Last week, Eric Gregg (Founder and CEO of Inavero) and Adelaide Ness (Executive Vice President of The Rainmaker Companies) hosted a webinar titled: “From Service Management to Service Excellence: Unlocking your Firm’s Growth Potential.”

Eric and Adelaide took turns peeling back the layers of a winning client service strategy for accounting firms – from internal culture to processes and measurement (and everything in between).

Below are three key takeaways from the webinar.

1. For accounting firms, client service is a business development tool.

It’s no secret that referrals fuel accounting firm growth. Inavero’s 2018 Accounting Industry Benchmark Study finds that 70% of prospective accounting clients are influenced by referrals. What’s more, 84% of accounting clients say they would consider leaving their existing firm if they received a referral from their personal or professional networks!

But, as Adelaide demonstrates in the webinar, “referrability” doesn’t casually happen… referrability requires your firm to provide consistently remarkable client service – built on a foundation of strong relationships and trust.


“This is a people business. People buy with emotion and justify with logic. When they like you they buy from you. When they really like you, they stay with you year after year – and tell their networks about you.” 
– Adelaide Ness, Executive Vice President of The Rainmaker Companies


Adelaide went on to outline The Rainmaker Companies’ Five Star Service Model. In addition to building relationships and mastering the art of recovery, five star client service is underwritten by 3 core actions that drive referrability:

 

 

1. Understanding the order: take time to build client relationships and understand not just what they need, but also what they want from their relationship with you.

2. Delivering the order: take advantage of the opportunity to set, meet, and exceed client expectations.

3. Ascertaining satisfaction: ask clients what they like about working with your firm and where you can improve. (Hint – this is where NPS® comes in!)

2. Consistency is what makes a client service leader.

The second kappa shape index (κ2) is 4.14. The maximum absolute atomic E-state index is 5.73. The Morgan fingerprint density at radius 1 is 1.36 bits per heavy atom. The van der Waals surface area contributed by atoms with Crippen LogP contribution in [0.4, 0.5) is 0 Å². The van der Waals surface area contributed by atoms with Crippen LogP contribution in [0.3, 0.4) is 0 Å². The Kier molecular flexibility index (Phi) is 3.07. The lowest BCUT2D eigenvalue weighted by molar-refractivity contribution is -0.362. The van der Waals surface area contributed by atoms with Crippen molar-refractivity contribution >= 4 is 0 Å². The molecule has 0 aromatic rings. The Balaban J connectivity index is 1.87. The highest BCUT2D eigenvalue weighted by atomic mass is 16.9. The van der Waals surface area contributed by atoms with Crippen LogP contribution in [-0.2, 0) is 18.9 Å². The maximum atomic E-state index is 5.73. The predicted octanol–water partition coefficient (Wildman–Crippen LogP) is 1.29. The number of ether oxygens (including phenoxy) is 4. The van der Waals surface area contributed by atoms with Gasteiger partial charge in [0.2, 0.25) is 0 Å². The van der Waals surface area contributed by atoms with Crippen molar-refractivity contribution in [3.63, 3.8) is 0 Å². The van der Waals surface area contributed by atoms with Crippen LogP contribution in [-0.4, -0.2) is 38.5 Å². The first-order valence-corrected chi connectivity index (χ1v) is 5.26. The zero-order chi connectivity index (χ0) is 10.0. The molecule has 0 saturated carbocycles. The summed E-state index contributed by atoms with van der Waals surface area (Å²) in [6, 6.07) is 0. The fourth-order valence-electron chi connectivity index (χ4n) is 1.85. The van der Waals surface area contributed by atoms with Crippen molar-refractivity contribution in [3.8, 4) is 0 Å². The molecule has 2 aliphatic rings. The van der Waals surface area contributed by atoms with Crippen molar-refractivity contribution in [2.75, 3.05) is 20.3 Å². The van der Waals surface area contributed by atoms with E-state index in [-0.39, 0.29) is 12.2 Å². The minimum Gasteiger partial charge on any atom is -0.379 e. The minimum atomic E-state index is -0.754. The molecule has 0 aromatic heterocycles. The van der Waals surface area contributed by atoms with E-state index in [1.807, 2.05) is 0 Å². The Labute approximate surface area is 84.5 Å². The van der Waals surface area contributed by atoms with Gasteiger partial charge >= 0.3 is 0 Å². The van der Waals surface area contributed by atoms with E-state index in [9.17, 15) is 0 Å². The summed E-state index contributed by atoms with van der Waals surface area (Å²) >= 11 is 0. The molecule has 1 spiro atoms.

A distinctly memorable moment in the webinar involved Adelaide referencing some familiar consumer brands like Southwest Airlines, Google, Nordstrom, Zappos, and Apple. All are considered by their customers to be exceptional brands to work with – but Adelaide challenged the audience to think further about what these brands had in common…

The answer? Consistency. 

These brands have developed a common language that creates consistency across all aspects of product and service delivery – from support staff all the way up to the executive level. They’ve invested in training their people and building shared vernacular, processes, and expectations so that each and every team member knows what excellent, consistent service means and how to deliver on it.

Howard Schultz (former CEO of Starbucks), for example, shut down every Starbucks location in the country for three hours in 2008 to retrain Starbucks employees on Starbucks’ core values because he was unsatisfied with the level of service at one of the locations he visited.

What processes are in place to ensure consistently remarkable client service at your firm? How do you measure service quality? And what steps would you take to retrain your team after uncovering a service quality issue? If you are able to answer these questions – you’re well on your way to building a consistently remarkable client experience.

3. Asking for feedback is about more than uncovering issues, it’s about learning what you’re doing right.

It’s easy to forget that client feedback is a two-sided coin. For every issue that is uncovered when asking for feedback, you’ll likely find that many of your clients are exceptionally pleased and value aspects of your offering that you wouldn’t have otherwise expected.

That’s what happened when The Rainmaker Companies surveyed their own clients utilizing Inavero’s NPS survey platform. According to Adelaide, the Rainmaker team was blown away by the amount of shout outs and testimonials they received from clients – not to mention the addition layers of insight into what’s really working well with their process.

Don’t let the lessons from your biggest fans fall on deaf ears. Thank them for their feedback, re-invest in the pieces of your delivery process that they love, and – while you’re at it – ask if they’d be willing to refer you to a friend or colleague.

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